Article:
Obama’s up five points in … Virginia?

Rasmussen has Obama up five points over McCain in its latest poll in Virginia.  Really.  Go see for yourself:

Obama Takes Five-Point Lead in Virginia


1 Comment

Filed under Polling data, Swing States

One response to “Obama’s up five points in … Virginia?

  1. Currently my mind has been on the methodology of the presidential polls. I know that there are Internet polls and phone polls, two separate methods of collecting data. So, I was wondering, now as it is reported that Barack Obama is pulling ahead, as to whether his lead may actually be even greater. Here are my thoughts:

    Fact: This election is predicted, by the number of new registrants, to be the biggest presidential election ever.

    Fact: Many new registrants, thought not all, are young people energied by a palpably exciting presidential campaign.

    Fact: Many young people have only cellular phones and do not pay the additional costs to buy a landline.

    Educated guess: Some of the “newly minted” voters may not be as inclined as people who are already “seasoned” voters to use the Internet for presidential polling purposes.

    (This guess is made because many new registrants are fairly new to the political scene and that this group may vary statistically in their attitudes toward how they wish to be involved polically. I am inclined to believe these people may just be getting registered or have just gotten registered within the last couple of months. They fully intend to vote, but are frankly too busy with their lives to spend too much time on the Internet.)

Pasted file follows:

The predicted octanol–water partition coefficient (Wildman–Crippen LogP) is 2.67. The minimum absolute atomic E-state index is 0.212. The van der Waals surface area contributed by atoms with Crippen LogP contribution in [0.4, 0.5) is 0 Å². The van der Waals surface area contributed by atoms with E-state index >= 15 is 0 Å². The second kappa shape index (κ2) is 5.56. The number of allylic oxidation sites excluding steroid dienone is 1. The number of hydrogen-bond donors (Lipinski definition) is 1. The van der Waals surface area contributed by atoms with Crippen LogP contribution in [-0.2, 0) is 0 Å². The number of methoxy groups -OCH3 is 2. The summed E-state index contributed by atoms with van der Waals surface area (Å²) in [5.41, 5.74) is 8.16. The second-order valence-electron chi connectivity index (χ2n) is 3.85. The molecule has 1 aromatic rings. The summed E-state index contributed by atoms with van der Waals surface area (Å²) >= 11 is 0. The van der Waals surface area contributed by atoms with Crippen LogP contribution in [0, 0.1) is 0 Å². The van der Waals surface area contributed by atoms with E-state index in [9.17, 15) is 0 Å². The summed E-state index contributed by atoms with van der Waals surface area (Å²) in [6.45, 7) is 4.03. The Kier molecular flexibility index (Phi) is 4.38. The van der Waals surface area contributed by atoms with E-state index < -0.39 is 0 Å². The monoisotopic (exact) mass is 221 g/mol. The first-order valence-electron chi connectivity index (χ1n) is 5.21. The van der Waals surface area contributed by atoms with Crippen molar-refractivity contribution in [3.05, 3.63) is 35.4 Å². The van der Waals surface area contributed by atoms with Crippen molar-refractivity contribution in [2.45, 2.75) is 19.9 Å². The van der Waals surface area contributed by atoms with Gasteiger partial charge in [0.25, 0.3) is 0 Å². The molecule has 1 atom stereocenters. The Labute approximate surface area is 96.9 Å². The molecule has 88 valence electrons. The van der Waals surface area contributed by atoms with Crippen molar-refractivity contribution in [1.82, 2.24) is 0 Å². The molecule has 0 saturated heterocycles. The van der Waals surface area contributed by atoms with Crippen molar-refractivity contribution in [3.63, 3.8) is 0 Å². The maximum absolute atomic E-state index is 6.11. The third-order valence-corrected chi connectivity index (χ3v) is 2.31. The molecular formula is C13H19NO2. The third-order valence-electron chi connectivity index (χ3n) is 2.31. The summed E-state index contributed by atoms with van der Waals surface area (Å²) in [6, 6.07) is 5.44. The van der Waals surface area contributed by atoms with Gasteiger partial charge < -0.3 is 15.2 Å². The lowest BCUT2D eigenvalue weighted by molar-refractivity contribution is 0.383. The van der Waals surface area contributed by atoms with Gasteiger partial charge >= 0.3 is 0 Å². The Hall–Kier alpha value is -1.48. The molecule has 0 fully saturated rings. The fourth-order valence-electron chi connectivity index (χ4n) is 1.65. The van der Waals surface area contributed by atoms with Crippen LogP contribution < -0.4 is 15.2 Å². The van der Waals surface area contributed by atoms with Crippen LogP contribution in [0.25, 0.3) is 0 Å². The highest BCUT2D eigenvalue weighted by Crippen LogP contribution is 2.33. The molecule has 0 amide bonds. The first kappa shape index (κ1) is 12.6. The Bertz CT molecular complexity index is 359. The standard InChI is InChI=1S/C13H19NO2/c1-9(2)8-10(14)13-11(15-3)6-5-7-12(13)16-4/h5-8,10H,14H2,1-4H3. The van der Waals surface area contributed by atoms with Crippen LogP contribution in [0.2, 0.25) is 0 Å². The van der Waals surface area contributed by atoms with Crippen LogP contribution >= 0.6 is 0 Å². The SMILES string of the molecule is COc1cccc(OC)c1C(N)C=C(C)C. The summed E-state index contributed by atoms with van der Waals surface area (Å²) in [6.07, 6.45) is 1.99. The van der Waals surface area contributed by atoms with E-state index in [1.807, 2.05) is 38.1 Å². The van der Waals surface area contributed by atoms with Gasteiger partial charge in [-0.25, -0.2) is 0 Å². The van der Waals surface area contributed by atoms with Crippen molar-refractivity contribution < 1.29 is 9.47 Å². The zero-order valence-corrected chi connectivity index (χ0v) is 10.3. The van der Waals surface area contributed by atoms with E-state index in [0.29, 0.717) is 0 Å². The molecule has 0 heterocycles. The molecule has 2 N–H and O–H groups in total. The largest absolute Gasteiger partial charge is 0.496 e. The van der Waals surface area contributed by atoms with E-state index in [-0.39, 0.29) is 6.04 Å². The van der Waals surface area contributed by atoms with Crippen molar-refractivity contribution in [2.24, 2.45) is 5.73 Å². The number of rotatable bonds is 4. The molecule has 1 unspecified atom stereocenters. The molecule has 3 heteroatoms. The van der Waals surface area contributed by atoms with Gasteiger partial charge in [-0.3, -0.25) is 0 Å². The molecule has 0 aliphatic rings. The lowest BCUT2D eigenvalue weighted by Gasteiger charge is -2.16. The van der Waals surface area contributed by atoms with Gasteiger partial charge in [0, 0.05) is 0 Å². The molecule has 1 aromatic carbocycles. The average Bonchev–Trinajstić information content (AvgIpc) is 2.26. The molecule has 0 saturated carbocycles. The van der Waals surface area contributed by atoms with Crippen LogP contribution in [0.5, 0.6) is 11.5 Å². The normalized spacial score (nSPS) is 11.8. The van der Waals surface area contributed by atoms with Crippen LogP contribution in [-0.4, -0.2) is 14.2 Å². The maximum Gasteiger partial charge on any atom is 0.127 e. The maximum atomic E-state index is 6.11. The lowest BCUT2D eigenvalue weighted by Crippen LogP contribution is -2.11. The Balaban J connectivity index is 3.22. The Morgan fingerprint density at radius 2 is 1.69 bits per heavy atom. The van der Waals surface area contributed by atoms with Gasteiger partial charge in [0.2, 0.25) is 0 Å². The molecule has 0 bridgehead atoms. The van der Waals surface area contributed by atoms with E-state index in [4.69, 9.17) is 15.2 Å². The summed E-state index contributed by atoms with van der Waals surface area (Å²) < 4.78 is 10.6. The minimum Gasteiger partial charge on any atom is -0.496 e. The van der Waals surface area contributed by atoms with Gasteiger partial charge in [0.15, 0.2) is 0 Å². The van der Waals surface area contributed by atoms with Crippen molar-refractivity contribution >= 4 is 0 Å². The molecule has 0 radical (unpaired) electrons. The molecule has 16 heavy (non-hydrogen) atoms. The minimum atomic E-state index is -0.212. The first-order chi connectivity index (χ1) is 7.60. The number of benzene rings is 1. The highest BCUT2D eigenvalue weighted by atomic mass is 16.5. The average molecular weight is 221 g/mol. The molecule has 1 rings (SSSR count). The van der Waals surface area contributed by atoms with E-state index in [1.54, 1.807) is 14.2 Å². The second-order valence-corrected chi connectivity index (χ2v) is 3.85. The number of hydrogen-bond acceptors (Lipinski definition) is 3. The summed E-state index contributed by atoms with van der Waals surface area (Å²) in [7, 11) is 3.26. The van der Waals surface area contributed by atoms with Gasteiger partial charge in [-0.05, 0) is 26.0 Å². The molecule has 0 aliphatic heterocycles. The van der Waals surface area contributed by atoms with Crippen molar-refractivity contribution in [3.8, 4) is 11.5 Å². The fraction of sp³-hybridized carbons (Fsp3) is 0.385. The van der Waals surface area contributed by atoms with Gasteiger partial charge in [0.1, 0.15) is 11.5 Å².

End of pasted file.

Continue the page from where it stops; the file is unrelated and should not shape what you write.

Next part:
While I know of no empirical research to support this, it seems reasonalble to believe that there is bias in the typical presidential polling sampling methodology. Since cell phone numbers are not listed publically, relatively few of the people in this subgroup are being surveyed. Also, the new registrants who may have a landline–but who lead busy lives working many hours to make ends meet–may not be represented fairly in these samples. They simply may not be at home when the polling calls are made. This is very important because if your sample is distorted, you can’t generalize your results to predict the election. It is a problem of validity.

    My conclusion is that the polls may be off. I predict given the demongraphic of the people described, that overall, this may provide Obama with a boost. In a conventional election where there is not such excitement, I would suggest that such subgroups are not large enough to matter. But in a fairly close election, and when these groups have dramatically increased in size, it is something to pay serious attention to.

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